The 2017 Moto X4 isn’t a perfect device, but it’s pretty solid for the money. For just $279 through Amazon Prime (as of writing), you’re paying just $45 more over the Moto G6 for a device that is similar in most aspects and better in many areas. The design is nearly identical, save for a standard 16:9 aspect ratio as opposed to the 18:9 display on the Moto G6. It’s also smaller, measuring in at a more pocketable 5.2″ instead of the 5.7″ on the G6. The phone is IP68 water resistant, making it one of the few devices available below $300 that offers IP-certification for water resistance. 3GB of RAM is the minimum amount we would recommend in 2018, but it hits the mark, and offers a Snapdragon 630 processor for solid performance during both day-to-day activities and when gaming.
The software, like every Motorola phone, is basically stock software with some Motorola enhancements built in. The Moto X4 makes a major exception here when purchased through Amazon—you also gain access to Alexa built into the phone. The device has USB-C, a step-up from every other budget Motorola phone outside of the new Moto G6, and features a dual-lens camera on the device that takes solid shots during the day, but unfortunately, average-at-best shots at night. Overall, the Moto X4’s original price tag of $399 is simply too expensive for what you would be receiving, but at $199, it’s a really solid buy. For those disappointed by the OnePlus 7 Pro’s price increase, the Moto X4 represents a great buy at under $300. Though it was too expensive to initially add to this list, the past few months have helped to make this a great buy for anyone looking for a modest mid-range device.
- Solid build and design for the price
- Water resistant
- Okay camera performance
- Wide-angle lens is terrible
- 3GB of RAM
- Essential Phone on Sprint Flex is cheaper
As the successor to both the HTC U11 and U11+ from last year, the U12+ had a lot riding on it. The former device, released this time last year, was a quiet success in critical support if not quite in sales or carrier stock. The phone’s camera was a massive success, seemingly following in the footsteps of the HTC-developed Pixel camera from 2016, the device offered modern specs with a Snapdragon 835 and 4GB of RAM, and the software was massively improved. The U11+, unfortunately, was not quite as much of a critical darling. The device had gone from ergonomic to slippery and massive, the display appeared washed out and dull, the massive battery didn’t attribute to much longer life in day-to-day use, and the phone never shipped in North America, making it impossible for some Android users to buy the device.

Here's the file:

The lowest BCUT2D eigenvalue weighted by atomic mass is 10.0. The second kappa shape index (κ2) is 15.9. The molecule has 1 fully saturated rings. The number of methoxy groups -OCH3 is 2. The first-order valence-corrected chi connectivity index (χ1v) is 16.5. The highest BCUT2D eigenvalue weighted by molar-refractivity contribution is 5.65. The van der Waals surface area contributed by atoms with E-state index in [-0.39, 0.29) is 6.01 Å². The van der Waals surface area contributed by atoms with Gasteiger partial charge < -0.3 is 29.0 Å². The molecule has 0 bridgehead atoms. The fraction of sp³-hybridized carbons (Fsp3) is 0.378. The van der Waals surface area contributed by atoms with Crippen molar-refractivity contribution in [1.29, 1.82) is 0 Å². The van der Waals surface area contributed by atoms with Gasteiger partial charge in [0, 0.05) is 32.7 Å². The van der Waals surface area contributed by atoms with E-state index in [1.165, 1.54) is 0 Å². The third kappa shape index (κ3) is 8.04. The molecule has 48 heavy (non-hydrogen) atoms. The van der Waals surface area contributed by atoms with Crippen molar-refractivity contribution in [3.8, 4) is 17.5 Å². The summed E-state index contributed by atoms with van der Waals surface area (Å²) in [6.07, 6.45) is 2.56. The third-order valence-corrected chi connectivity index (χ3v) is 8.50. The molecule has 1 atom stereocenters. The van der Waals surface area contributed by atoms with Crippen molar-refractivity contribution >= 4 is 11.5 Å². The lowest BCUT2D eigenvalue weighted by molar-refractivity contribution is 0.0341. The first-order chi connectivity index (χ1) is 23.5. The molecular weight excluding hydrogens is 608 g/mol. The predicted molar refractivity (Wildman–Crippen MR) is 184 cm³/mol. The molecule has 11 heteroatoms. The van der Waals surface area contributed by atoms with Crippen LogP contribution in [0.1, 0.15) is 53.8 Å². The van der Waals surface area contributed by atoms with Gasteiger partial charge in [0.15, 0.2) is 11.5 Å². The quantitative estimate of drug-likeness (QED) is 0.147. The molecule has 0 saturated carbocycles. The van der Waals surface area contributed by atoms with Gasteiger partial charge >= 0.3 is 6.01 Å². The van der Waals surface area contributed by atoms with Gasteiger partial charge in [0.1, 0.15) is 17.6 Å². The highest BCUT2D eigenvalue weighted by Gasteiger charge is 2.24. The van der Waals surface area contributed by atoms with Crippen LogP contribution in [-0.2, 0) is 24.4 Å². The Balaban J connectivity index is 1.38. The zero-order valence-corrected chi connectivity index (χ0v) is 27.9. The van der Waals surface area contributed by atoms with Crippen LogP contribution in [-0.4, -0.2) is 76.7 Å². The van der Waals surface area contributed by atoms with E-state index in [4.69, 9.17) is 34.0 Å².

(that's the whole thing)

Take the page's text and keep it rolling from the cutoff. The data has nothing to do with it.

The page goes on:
The U12+ is, fittingly, a mix of good and bad, matching the split between its status as a successor for the U11 and the U11+. This is HTC’s first phone following their hardware team’s acquisition by Google, in order to continue the development of the Pixel line through 2018 and beyond, which means this could be one of the final phones to ever ship from HTC. There are plenty of things to love about this phone, especially over the U11+ last year. The ergonomics have improved, making for a more-friendly design that’s easy to hold in your hand, and the design of the phone is absolutely gorgeous. From the red model to the translucent blue, the device looks unique as ever. The device uses a Snapdragon 845 with 6GB of RAM, and it absolutely flies in performance while offering solid, dependable battery life. And the camera is excellent, offering one of the best mobile photography kits on the market today.
So what’s not to love? For starters, HTC has included bloatware on the device called News Republic, an app that sends random news notifications to your device about “viral” stories around the internet. While the software experience is clean, this bloatware really hurts the praise. HTC also chose to replace the physical buttons with pressure-sensitive areas on the side of the phone that allow for the device to be clicked, similar to the home button on the iPhone 7 and 8.
Unfortunately, the buttons have been panned by nearly every critic and user alike as unnatural and unusable. Finally, while the USB-C headphone adapter included with the U11 sounded pretty bad, HTC has somehow made the only worse decision possible with the U12: not to include one. Ultimately, there are a lot of drawbacks here, but HTC’s hardware and software are still solid Android experiences. If you want to own something that may soon be a piece of history—the final HTC phone—the U12+ is a solid buy.
- Ergonomic design
- Long battery life
- Great camera
- Fake buttons are bad
- Bloatware and spam on device
- Unknown future for HTC